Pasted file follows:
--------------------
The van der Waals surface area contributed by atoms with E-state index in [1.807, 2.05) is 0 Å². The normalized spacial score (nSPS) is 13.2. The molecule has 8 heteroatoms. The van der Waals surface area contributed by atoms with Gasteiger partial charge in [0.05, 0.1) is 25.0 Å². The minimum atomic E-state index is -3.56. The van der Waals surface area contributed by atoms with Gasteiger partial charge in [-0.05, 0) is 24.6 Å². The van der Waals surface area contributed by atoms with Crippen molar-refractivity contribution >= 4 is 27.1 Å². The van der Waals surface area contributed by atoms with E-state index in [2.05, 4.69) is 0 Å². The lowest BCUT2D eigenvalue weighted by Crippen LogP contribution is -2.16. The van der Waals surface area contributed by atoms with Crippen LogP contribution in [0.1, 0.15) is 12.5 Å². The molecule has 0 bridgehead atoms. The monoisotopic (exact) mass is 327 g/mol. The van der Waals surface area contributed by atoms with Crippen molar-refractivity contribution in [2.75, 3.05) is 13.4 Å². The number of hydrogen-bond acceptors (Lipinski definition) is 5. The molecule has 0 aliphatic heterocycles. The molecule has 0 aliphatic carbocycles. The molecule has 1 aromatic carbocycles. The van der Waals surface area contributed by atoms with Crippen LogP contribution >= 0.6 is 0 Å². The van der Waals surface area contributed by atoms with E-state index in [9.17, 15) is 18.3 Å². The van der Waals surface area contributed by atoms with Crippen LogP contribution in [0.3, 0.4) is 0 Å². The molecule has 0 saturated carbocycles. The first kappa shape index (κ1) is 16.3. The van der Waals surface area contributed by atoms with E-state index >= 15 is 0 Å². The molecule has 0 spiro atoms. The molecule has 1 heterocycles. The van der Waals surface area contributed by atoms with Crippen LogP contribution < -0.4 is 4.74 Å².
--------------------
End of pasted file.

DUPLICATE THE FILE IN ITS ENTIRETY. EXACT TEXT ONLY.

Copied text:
The van der Waals surface area contributed by atoms with E-state index in [1.807, 2.05) is 0 Å². The normalized spacial score (nSPS) is 13.2. The molecule has 8 heteroatoms. The van der Waals surface area contributed by atoms with Gasteiger partial charge in [0.05, 0.1) is 25.0 Å². The minimum atomic E-state index is -3.56. The van der Waals surface area contributed by atoms with Gasteiger partial charge in [-0.05, 0) is 24.6 Å². The van der Waals surface area contributed by atoms with Crippen molar-refractivity contribution >= 4 is 27.1 Å². The van der Waals surface area contributed by atoms with E-state index in [2.05, 4.69) is 0 Å². The lowest BCUT2D eigenvalue weighted by Crippen LogP contribution is -2.16. The van der Waals surface area contributed by atoms with Crippen LogP contribution in [0.1, 0.15) is 12.5 Å². The molecule has 0 bridgehead atoms. The monoisotopic (exact) mass is 327 g/mol. The van der Waals surface area contributed by atoms with Crippen molar-refractivity contribution in [2.75, 3.05) is 13.4 Å². The number of hydrogen-bond acceptors (Lipinski definition) is 5. The molecule has 0 aliphatic heterocycles. The molecule has 0 aliphatic carbocycles. The molecule has 1 aromatic carbocycles. The van der Waals surface area contributed by atoms with Crippen LogP contribution >= 0.6 is 0 Å². The van der Waals surface area contributed by atoms with E-state index in [9.17, 15) is 18.3 Å². The van der Waals surface area contributed by atoms with Crippen LogP contribution in [0.3, 0.4) is 0 Å². The molecule has 0 saturated carbocycles. The first kappa shape index (κ1) is 16.3. The van der Waals surface area contributed by atoms with E-state index >= 15 is 0 Å². The molecule has 0 spiro atoms. The molecule has 1 heterocycles. The van der Waals surface area contributed by atoms with Crippen LogP contribution < -0.4 is 4.74 Å².